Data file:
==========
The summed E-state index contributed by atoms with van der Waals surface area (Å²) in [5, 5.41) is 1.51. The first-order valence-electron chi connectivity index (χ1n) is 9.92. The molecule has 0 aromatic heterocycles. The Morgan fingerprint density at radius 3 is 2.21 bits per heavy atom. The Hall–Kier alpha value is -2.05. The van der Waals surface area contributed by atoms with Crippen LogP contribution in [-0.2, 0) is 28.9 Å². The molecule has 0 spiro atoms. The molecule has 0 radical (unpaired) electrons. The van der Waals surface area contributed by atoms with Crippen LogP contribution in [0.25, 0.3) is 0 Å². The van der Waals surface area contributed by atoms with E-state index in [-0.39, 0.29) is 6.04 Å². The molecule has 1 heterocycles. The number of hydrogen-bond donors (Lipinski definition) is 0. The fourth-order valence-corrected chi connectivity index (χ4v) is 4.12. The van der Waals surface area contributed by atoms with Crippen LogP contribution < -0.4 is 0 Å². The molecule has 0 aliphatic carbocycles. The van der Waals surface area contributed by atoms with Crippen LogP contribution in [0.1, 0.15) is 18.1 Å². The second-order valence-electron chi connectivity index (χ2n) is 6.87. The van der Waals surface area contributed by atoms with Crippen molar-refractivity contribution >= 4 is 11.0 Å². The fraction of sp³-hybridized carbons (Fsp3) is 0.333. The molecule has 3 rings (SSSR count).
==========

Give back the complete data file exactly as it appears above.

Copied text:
The summed E-state index contributed by atoms with van der Waals surface area (Å²) in [5, 5.41) is 1.51. The first-order valence-electron chi connectivity index (χ1n) is 9.92. The molecule has 0 aromatic heterocycles. The Morgan fingerprint density at radius 3 is 2.21 bits per heavy atom. The Hall–Kier alpha value is -2.05. The van der Waals surface area contributed by atoms with Crippen LogP contribution in [-0.2, 0) is 28.9 Å². The molecule has 0 spiro atoms. The molecule has 0 radical (unpaired) electrons. The van der Waals surface area contributed by atoms with Crippen LogP contribution in [0.25, 0.3) is 0 Å². The van der Waals surface area contributed by atoms with E-state index in [-0.39, 0.29) is 6.04 Å². The molecule has 1 heterocycles. The number of hydrogen-bond donors (Lipinski definition) is 0. The fourth-order valence-corrected chi connectivity index (χ4v) is 4.12. The van der Waals surface area contributed by atoms with Crippen LogP contribution < -0.4 is 0 Å². The molecule has 0 aliphatic carbocycles. The van der Waals surface area contributed by atoms with Crippen LogP contribution in [0.1, 0.15) is 18.1 Å². The second-order valence-electron chi connectivity index (χ2n) is 6.87. The van der Waals surface area contributed by atoms with Crippen molar-refractivity contribution >= 4 is 11.0 Å². The fraction of sp³-hybridized carbons (Fsp3) is 0.333. The molecule has 3 rings (SSSR count).